Spanish students’ prospects endangered by an income barrier

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CREUP Students demonstrated in Huelva in May 2012 to mark the death of public universities. Photo/CREUP

MADRID – Spanish students that need public financial support in order to pay for their studies might be hit hard by reforms introduced by the country‘s government. The changes would limit access to higher education in favour of students that come from a more privileged background.

The government had planned to use the average grade 6.5 out of 10 as criteria for students to receive financial support. Those students that do not rely on receiving public financial support during their studies would therefore have to put much less effort into their education, as they would only need an average grade of 5 out of 10, whereas those applying for support would need 6.5 out of 10. However, the government has now showed willingness to lower the average grade used to 5.5 because of high political and social pressure.

This policy is discriminatory towards students from lower socio-economic backgrounds. The students that cannot pay for their studies will have to go an extra mile to succeed in their studies in comparison to their counterparts, which is against any principle of equality. The Europe 2020 strategy aims at lowering drop-out rates and increasing the number of people that complete tertiary education, but the Spanish government is heading in the opposite direction,” says Taina Moisander, Vice-Chairperson of the European Students’ Union (ESU).

Two doors to the higher education system

Additionally, the Spanish government has revealed plans that aim at raising the number of ECTS credits that students have to complete, making higher education more difficult for example for students with disabilities and those that are working alongside their studies. Moreover, students that request support may not know how much they will receive until they have finished their courses. The payments may in the end be half of what they are now because of changes to rules used to measure students‘ economic level.

The ministry wants to set up two doors for us to enter our higher education system, one for the rich and one for the poor. It is still clear that the government intends to decrease the budget used for student grants. It is not enough to lower the criteria to 5.5 because there are so many other aspects that are wrong in this policy. The new proposal for the grant system lacks many components necessary to support students, such as for residency, materials and moving. So has a specific support for masters students or students that are working on their thesis,“ says Ines Sanchez, Secretary General of CREUP, the national union of students in Spain.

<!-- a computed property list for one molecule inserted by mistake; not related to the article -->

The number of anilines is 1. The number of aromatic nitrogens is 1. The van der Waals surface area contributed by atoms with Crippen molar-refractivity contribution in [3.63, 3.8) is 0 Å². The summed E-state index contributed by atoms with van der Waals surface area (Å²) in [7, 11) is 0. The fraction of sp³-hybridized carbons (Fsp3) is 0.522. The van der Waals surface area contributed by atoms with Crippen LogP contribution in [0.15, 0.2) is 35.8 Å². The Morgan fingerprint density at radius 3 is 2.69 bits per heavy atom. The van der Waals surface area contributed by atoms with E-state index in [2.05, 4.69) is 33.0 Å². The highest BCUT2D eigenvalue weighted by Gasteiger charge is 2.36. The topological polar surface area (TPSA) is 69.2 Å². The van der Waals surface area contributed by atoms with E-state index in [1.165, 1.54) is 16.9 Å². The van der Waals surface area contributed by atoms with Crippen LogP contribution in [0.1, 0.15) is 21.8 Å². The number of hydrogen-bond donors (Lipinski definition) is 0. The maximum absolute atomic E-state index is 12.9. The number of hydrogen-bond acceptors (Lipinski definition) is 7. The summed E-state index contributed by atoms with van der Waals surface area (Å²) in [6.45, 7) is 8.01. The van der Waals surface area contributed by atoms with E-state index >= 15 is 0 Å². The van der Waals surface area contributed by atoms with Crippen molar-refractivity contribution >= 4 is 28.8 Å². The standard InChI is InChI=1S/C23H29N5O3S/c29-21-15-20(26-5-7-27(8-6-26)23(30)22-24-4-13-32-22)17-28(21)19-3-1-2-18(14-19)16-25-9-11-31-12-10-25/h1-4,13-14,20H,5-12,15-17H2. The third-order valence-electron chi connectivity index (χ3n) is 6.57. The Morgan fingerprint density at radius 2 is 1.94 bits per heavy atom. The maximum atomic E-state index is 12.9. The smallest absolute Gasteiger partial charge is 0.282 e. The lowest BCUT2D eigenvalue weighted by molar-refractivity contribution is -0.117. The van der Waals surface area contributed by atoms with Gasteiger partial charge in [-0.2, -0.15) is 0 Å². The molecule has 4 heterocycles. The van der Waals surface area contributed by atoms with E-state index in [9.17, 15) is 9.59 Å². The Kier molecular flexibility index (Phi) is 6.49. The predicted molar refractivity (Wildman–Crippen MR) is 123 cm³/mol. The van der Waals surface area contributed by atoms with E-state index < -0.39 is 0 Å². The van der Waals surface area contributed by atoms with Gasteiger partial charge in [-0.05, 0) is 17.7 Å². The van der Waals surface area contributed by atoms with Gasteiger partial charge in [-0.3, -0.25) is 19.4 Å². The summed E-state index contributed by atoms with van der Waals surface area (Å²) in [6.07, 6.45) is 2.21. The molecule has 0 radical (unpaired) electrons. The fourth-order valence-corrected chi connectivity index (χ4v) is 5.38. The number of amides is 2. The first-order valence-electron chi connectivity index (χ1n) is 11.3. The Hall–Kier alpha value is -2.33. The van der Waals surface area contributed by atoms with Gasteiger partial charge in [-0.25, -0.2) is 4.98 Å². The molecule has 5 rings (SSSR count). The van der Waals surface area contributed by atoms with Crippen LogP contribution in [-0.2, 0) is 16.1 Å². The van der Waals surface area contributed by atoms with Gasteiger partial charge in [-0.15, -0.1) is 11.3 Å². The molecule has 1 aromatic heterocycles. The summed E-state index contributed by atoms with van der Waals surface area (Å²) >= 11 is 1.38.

The grant system slashed

The Rectors Conference in Spain has estimated that students’ grants might decrease by 37 per cent and the grant budget by 42 per cent in comparison with the academic year 2010-2011 if the proposed reforms go through unchanged.

If we look at the academic requirements in the proposal, more than 83 thousand students would not be able to enter our higher education system and more than 30 thousand students would lose their grants once they start their studies because they would not comply with the new criteria,“ Sanchez explains.

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For more information, please contact:

Taina Moisander, ESU Vice-chairperson: +32/479.591.499 // taina@esu-online.org or Robert Hlynur Baldursson, ESU Communications Manager: +32/473.669.894 // robert@esu-online.org

The European Students’ Union, headquartered in Brussels, is the umbrella organisation of 47 national unions of students from 39 European countries. ESU represents and promotes the educational, social, economical and cultural interests of students at the European level. Through its member unions, ESU represents over 11 million students in Europe. To find out more about ESU, follow us on Twitter @ESUtwt, check out or Facebook page or visit www.esu-online.org. ESU celebrates its 30th anniversary in 2012.